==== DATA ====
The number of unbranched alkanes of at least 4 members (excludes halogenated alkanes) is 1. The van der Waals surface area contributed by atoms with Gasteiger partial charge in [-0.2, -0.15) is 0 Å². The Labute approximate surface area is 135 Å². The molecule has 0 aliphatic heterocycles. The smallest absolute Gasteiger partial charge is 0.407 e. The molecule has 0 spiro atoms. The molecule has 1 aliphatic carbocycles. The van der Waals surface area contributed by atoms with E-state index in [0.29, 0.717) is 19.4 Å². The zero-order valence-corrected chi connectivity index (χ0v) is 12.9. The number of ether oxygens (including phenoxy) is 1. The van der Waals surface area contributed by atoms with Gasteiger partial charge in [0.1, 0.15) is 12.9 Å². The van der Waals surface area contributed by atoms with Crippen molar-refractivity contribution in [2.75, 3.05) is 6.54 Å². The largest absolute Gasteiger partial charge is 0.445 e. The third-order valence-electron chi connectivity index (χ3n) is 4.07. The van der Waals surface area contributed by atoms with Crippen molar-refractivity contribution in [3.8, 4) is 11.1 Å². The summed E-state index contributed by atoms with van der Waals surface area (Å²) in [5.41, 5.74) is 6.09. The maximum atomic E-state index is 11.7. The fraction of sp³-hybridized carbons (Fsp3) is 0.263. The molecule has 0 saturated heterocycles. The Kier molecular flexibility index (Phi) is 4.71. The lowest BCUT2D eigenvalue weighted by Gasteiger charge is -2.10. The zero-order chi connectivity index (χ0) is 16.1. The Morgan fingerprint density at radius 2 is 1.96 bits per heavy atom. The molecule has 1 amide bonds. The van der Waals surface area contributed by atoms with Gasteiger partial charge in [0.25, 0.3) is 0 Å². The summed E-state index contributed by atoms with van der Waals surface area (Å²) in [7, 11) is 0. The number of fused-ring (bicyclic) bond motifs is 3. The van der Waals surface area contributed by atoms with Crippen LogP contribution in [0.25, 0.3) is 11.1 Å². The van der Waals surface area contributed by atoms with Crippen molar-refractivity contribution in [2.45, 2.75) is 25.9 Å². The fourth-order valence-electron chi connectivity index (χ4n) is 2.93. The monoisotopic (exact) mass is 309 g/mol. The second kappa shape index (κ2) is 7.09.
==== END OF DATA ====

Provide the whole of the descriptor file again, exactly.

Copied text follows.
The number of unbranched alkanes of at least 4 members (excludes halogenated alkanes) is 1. The van der Waals surface area contributed by atoms with Gasteiger partial charge in [-0.2, -0.15) is 0 Å². The Labute approximate surface area is 135 Å². The molecule has 0 aliphatic heterocycles. The smallest absolute Gasteiger partial charge is 0.407 e. The molecule has 0 spiro atoms. The molecule has 1 aliphatic carbocycles. The van der Waals surface area contributed by atoms with E-state index in [0.29, 0.717) is 19.4 Å². The zero-order valence-corrected chi connectivity index (χ0v) is 12.9. The number of ether oxygens (including phenoxy) is 1. The van der Waals surface area contributed by atoms with Gasteiger partial charge in [0.1, 0.15) is 12.9 Å². The van der Waals surface area contributed by atoms with Crippen molar-refractivity contribution in [2.75, 3.05) is 6.54 Å². The largest absolute Gasteiger partial charge is 0.445 e. The third-order valence-electron chi connectivity index (χ3n) is 4.07. The van der Waals surface area contributed by atoms with Crippen molar-refractivity contribution in [3.8, 4) is 11.1 Å². The summed E-state index contributed by atoms with van der Waals surface area (Å²) in [5.41, 5.74) is 6.09. The maximum atomic E-state index is 11.7. The fraction of sp³-hybridized carbons (Fsp3) is 0.263. The molecule has 0 saturated heterocycles. The Kier molecular flexibility index (Phi) is 4.71. The lowest BCUT2D eigenvalue weighted by Gasteiger charge is -2.10. The zero-order chi connectivity index (χ0) is 16.1. The Morgan fingerprint density at radius 2 is 1.96 bits per heavy atom. The molecule has 1 amide bonds. The van der Waals surface area contributed by atoms with Gasteiger partial charge in [0.25, 0.3) is 0 Å². The summed E-state index contributed by atoms with van der Waals surface area (Å²) in [7, 11) is 0. The number of fused-ring (bicyclic) bond motifs is 3. The van der Waals surface area contributed by atoms with Crippen LogP contribution in [0.25, 0.3) is 11.1 Å². The van der Waals surface area contributed by atoms with Crippen molar-refractivity contribution in [2.45, 2.75) is 25.9 Å². The fourth-order valence-electron chi connectivity index (χ4n) is 2.93. The monoisotopic (exact) mass is 309 g/mol. The second kappa shape index (κ2) is 7.09.